I think I would have felt a bit cheated if I’d spent two weeks in California and not gone to the beach; it’s kind of top of the list when in the Golden State. But having to use public transport for everything had the tendency to make things a little difficult. Nonetheless, we were determined, so Rosa came up with the idea of going to Land’s End and checking out the Sutro Baths.
We took the 38-Geary bus straight up through the city to the end of the line; it dropped us off virtually at the parking lot. From there we meandered along one of the trails through the woodland. It was amazingly quiet, given its proximity to the city, and before long the trail opened up to give us a spectacular vista across the Pacific to the Golden Gate.
The clouds and fog began to roll in as we stood, so we decided to stay where we were and have some food, following the lines of the riptides and watching a container ship power its way through the ocean through the fog towards the Bay.
We then headed back the way we’d come in the direction of the ruins of the Sutro Baths, stopping off at some more incredible viewpoints.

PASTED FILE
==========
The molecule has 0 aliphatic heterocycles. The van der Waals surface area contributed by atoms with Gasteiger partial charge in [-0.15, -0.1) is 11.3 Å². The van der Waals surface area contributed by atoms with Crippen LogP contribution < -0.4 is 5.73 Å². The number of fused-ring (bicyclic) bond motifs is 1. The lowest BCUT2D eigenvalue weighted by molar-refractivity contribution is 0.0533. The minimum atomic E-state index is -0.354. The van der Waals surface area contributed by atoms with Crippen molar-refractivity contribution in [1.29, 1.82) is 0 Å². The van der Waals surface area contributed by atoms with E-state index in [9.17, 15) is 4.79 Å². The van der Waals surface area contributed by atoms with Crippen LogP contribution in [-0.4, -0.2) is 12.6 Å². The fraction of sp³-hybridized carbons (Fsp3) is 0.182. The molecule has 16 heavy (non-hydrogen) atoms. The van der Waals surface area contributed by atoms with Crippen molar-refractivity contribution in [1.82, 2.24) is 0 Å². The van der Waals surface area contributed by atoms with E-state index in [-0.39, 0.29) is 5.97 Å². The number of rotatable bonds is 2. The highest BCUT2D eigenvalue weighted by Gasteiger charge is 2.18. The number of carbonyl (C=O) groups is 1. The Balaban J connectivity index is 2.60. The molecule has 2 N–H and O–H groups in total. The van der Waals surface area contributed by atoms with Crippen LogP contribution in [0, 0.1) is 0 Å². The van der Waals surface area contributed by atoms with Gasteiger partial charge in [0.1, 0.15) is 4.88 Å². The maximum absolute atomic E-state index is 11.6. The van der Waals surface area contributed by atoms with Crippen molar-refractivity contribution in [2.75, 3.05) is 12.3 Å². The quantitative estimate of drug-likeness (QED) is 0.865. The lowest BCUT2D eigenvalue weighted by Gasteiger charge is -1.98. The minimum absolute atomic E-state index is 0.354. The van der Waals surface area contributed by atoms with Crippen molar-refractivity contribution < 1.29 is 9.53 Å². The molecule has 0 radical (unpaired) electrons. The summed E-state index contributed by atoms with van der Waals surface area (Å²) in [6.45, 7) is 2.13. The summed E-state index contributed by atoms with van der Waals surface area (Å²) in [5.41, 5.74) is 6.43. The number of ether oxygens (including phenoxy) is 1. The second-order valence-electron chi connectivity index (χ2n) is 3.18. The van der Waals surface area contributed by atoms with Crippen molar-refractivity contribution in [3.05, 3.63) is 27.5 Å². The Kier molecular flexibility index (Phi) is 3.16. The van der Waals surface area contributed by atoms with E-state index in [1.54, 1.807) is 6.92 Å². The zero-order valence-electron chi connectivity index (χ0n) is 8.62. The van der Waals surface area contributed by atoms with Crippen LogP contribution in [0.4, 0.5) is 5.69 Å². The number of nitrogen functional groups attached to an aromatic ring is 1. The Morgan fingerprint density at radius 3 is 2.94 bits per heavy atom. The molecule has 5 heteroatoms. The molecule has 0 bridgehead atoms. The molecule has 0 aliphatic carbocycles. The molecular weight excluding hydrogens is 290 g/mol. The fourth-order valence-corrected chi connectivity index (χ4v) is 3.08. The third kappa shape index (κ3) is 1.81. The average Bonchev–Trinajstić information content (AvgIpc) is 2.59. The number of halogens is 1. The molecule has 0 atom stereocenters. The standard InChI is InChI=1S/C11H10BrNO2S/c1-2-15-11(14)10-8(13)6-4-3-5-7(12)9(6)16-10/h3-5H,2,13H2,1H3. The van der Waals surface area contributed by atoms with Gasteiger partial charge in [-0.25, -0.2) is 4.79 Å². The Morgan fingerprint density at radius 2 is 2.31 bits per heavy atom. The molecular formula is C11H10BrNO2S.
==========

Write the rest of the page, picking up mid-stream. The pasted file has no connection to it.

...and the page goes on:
The Sutro Baths themselves were quite unexpected. They were built in 1890 by former San Francisco mayor Adolph Sutro as a place for the city’s workers to relax and socialise, with fees kept as low as possible. They consisted of seven saltwater swimming pools and a kind of museum full of artefacts such as mummies and stuffed animals collected by Sutro on his travels, plus a specially designed train track to make it easier for city residents to get there.
After Sutro’s death his family tried to keep the baths running, but to no avail; eventually the project became far too expensive and the baths were closed in 1966. They were due to be demolished to make way for apartment blocks, but partway through the process they (mysteriously) caught fire, and in 1980 were bought by the National Park Service.
Although the ruins aren’t exactly ‘ancient’, there’s something quite eerie and mystical about the place, which is perhaps added to by their inherent newness; it was strange to think that people from just one or two generations before us had enjoyed this space in all its glory.
Next to the baths was Ocean Beach so we spent a while enjoying the warm sand and I finally took the chance to stand in a new ocean (admiring my tan-lines in the process…).